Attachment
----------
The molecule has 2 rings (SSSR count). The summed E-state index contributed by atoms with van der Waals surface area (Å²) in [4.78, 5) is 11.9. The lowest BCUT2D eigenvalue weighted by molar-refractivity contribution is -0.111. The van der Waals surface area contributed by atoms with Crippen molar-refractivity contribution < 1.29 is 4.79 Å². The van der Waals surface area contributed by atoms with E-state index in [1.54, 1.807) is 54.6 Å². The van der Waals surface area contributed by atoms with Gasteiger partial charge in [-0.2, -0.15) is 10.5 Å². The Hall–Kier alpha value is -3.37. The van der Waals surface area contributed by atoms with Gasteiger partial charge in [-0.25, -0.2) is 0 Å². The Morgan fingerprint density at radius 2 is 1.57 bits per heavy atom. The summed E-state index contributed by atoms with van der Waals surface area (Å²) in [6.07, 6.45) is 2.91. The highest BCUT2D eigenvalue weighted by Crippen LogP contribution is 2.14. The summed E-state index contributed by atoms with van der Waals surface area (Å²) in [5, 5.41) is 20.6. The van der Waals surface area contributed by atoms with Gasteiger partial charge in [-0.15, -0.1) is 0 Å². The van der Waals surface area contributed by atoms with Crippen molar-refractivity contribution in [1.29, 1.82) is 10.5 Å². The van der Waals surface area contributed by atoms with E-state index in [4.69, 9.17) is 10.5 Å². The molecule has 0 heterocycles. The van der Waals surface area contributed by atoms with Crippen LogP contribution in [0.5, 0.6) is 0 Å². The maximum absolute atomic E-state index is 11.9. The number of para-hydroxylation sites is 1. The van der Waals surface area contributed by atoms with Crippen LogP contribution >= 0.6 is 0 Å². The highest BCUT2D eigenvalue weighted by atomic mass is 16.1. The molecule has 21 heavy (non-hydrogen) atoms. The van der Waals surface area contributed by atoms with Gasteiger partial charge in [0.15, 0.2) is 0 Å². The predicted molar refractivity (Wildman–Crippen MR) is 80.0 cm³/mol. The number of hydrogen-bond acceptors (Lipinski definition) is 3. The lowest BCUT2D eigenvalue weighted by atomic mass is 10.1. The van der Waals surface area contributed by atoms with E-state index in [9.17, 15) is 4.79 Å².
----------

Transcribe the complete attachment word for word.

The molecule has 2 rings (SSSR count). The summed E-state index contributed by atoms with van der Waals surface area (Å²) in [4.78, 5) is 11.9. The lowest BCUT2D eigenvalue weighted by molar-refractivity contribution is -0.111. The van der Waals surface area contributed by atoms with Crippen molar-refractivity contribution < 1.29 is 4.79 Å². The van der Waals surface area contributed by atoms with E-state index in [1.54, 1.807) is 54.6 Å². The van der Waals surface area contributed by atoms with Gasteiger partial charge in [-0.2, -0.15) is 10.5 Å². The Hall–Kier alpha value is -3.37. The van der Waals surface area contributed by atoms with Gasteiger partial charge in [-0.25, -0.2) is 0 Å². The Morgan fingerprint density at radius 2 is 1.57 bits per heavy atom. The summed E-state index contributed by atoms with van der Waals surface area (Å²) in [6.07, 6.45) is 2.91. The highest BCUT2D eigenvalue weighted by Crippen LogP contribution is 2.14. The summed E-state index contributed by atoms with van der Waals surface area (Å²) in [5, 5.41) is 20.6. The van der Waals surface area contributed by atoms with Gasteiger partial charge in [-0.15, -0.1) is 0 Å². The van der Waals surface area contributed by atoms with Crippen molar-refractivity contribution in [1.29, 1.82) is 10.5 Å². The van der Waals surface area contributed by atoms with E-state index in [4.69, 9.17) is 10.5 Å². The molecule has 0 heterocycles. The van der Waals surface area contributed by atoms with Crippen LogP contribution in [0.5, 0.6) is 0 Å². The maximum absolute atomic E-state index is 11.9. The number of para-hydroxylation sites is 1. The van der Waals surface area contributed by atoms with Crippen LogP contribution >= 0.6 is 0 Å². The highest BCUT2D eigenvalue weighted by atomic mass is 16.1. The molecule has 21 heavy (non-hydrogen) atoms. The van der Waals surface area contributed by atoms with Gasteiger partial charge in [0.15, 0.2) is 0 Å². The predicted molar refractivity (Wildman–Crippen MR) is 80.0 cm³/mol. The number of hydrogen-bond acceptors (Lipinski definition) is 3. The lowest BCUT2D eigenvalue weighted by atomic mass is 10.1. The van der Waals surface area contributed by atoms with E-state index in [9.17, 15) is 4.79 Å².